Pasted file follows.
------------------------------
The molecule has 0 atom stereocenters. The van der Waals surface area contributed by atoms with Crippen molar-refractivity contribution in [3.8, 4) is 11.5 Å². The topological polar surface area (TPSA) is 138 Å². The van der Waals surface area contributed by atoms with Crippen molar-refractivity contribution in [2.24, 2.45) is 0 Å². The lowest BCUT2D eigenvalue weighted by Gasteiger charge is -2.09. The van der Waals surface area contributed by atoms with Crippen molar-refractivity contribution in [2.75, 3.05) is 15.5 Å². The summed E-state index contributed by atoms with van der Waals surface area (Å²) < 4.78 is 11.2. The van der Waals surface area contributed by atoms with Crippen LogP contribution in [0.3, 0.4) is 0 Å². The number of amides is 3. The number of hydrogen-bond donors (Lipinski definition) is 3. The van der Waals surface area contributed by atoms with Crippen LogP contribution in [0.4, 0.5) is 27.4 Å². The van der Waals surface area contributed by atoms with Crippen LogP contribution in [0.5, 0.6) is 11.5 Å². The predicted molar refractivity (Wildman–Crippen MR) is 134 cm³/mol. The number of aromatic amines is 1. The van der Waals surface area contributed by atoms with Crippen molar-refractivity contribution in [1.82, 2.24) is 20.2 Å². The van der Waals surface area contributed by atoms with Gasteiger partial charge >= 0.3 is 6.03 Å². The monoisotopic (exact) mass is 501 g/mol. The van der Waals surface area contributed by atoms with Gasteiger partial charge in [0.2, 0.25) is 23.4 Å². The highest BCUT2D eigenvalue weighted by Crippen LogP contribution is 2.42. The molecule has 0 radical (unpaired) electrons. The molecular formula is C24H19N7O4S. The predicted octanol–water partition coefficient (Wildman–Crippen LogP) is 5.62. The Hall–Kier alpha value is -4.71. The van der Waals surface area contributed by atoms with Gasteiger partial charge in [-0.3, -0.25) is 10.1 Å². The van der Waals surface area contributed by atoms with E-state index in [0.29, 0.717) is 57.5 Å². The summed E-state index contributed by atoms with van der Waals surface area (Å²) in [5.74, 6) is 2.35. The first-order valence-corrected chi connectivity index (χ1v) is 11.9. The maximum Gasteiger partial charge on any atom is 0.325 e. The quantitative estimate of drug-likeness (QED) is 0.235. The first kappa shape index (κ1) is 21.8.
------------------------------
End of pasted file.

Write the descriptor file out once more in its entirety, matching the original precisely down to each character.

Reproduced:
The molecule has 0 atom stereocenters. The van der Waals surface area contributed by atoms with Crippen molar-refractivity contribution in [3.8, 4) is 11.5 Å². The topological polar surface area (TPSA) is 138 Å². The van der Waals surface area contributed by atoms with Crippen molar-refractivity contribution in [2.24, 2.45) is 0 Å². The lowest BCUT2D eigenvalue weighted by Gasteiger charge is -2.09. The van der Waals surface area contributed by atoms with Crippen molar-refractivity contribution in [2.75, 3.05) is 15.5 Å². The summed E-state index contributed by atoms with van der Waals surface area (Å²) < 4.78 is 11.2. The van der Waals surface area contributed by atoms with Crippen LogP contribution in [0.3, 0.4) is 0 Å². The number of amides is 3. The number of hydrogen-bond donors (Lipinski definition) is 3. The van der Waals surface area contributed by atoms with Crippen LogP contribution in [0.4, 0.5) is 27.4 Å². The van der Waals surface area contributed by atoms with Crippen LogP contribution in [0.5, 0.6) is 11.5 Å². The predicted molar refractivity (Wildman–Crippen MR) is 134 cm³/mol. The number of aromatic amines is 1. The van der Waals surface area contributed by atoms with Crippen molar-refractivity contribution in [1.82, 2.24) is 20.2 Å². The van der Waals surface area contributed by atoms with Gasteiger partial charge >= 0.3 is 6.03 Å². The monoisotopic (exact) mass is 501 g/mol. The van der Waals surface area contributed by atoms with Gasteiger partial charge in [0.2, 0.25) is 23.4 Å². The highest BCUT2D eigenvalue weighted by Crippen LogP contribution is 2.42. The molecule has 0 radical (unpaired) electrons. The molecular formula is C24H19N7O4S. The predicted octanol–water partition coefficient (Wildman–Crippen LogP) is 5.62. The Hall–Kier alpha value is -4.71. The van der Waals surface area contributed by atoms with Gasteiger partial charge in [-0.3, -0.25) is 10.1 Å². The van der Waals surface area contributed by atoms with E-state index in [0.29, 0.717) is 57.5 Å². The summed E-state index contributed by atoms with van der Waals surface area (Å²) in [5.74, 6) is 2.35. The first-order valence-corrected chi connectivity index (χ1v) is 11.9. The maximum Gasteiger partial charge on any atom is 0.325 e. The quantitative estimate of drug-likeness (QED) is 0.235. The first kappa shape index (κ1) is 21.8.